Tobacco Display Ban: Small Shops Angry
Small retailers have reacted angrily to news that the ban on tobacco displays in shops is going ahead, despite their cost concerns.
According to the Association of Convenience Stores (ACS), the decision to ban retailers from displaying tobacco products openly at the point of sale will cost small shops £40 million. Costs would include fitting flaps over existing gantries or installing new cabinets.
The Tobacco Authority and Promotion (Display) Regulations 2010 were originally passed in March 2010. The ban was confirmed this month in the Department of Health report Healthy Lives, Healthy People: Tobacco Control Plan for England, after a review of the regulations.
However, following a consultation the Government has delayed implementation of the ban for small retailers, from 2013 to 2015.
“We are disappointed that the Government is pressing ahead with a tobacco display ban, imposing £40 million of costs on small retailers.”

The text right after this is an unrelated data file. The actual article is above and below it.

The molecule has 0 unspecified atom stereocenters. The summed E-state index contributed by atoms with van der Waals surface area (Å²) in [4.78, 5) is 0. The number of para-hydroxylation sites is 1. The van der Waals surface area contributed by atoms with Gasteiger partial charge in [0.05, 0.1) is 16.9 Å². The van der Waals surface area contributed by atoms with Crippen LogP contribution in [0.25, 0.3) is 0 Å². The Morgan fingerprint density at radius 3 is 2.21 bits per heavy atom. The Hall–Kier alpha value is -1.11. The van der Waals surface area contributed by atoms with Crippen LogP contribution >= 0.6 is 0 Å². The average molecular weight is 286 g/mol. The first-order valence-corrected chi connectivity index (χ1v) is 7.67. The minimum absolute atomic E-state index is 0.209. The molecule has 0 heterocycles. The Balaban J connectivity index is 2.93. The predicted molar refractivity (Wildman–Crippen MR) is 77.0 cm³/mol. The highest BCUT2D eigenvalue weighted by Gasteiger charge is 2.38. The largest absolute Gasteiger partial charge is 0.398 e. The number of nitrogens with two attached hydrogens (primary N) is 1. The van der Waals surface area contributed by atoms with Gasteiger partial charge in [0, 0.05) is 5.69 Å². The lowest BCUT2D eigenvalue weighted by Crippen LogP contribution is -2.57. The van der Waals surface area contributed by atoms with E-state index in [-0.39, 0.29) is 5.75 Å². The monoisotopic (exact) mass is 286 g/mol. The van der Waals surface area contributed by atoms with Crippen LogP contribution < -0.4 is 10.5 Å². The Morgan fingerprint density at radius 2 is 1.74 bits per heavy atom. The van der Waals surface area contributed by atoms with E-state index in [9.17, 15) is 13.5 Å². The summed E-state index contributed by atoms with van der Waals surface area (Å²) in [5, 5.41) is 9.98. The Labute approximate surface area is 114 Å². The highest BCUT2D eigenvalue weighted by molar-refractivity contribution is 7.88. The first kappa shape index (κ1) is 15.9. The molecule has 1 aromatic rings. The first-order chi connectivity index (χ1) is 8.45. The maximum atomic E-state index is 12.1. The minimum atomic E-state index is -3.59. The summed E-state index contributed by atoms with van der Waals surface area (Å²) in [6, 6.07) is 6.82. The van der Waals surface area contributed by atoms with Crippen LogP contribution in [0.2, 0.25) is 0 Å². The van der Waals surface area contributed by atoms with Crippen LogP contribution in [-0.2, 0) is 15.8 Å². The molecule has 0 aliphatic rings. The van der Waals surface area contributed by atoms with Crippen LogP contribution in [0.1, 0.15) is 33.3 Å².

said ACS chief executive, James Lowman.
“There simply isn’t the evidence to suggest that the measure will reduce smoking among young people. The concessions made are not sufficient to allay the cost and disruption that this measure will impose on local shops.”
The DoH has estimated that the changes — including new equipment, fitting and a possible increase in the time it takes to serve customers — will cost around £1,000 per retailer.
A DoH spokesman said that the effect of the ban on small firms had been considered.
“We do realise the ban has an impact on small businesses and we have made concessions. However, the priority is to improve public health.”
For full details see The Tobacco Advertising and Promotion (Display) (England) Regulations 2010.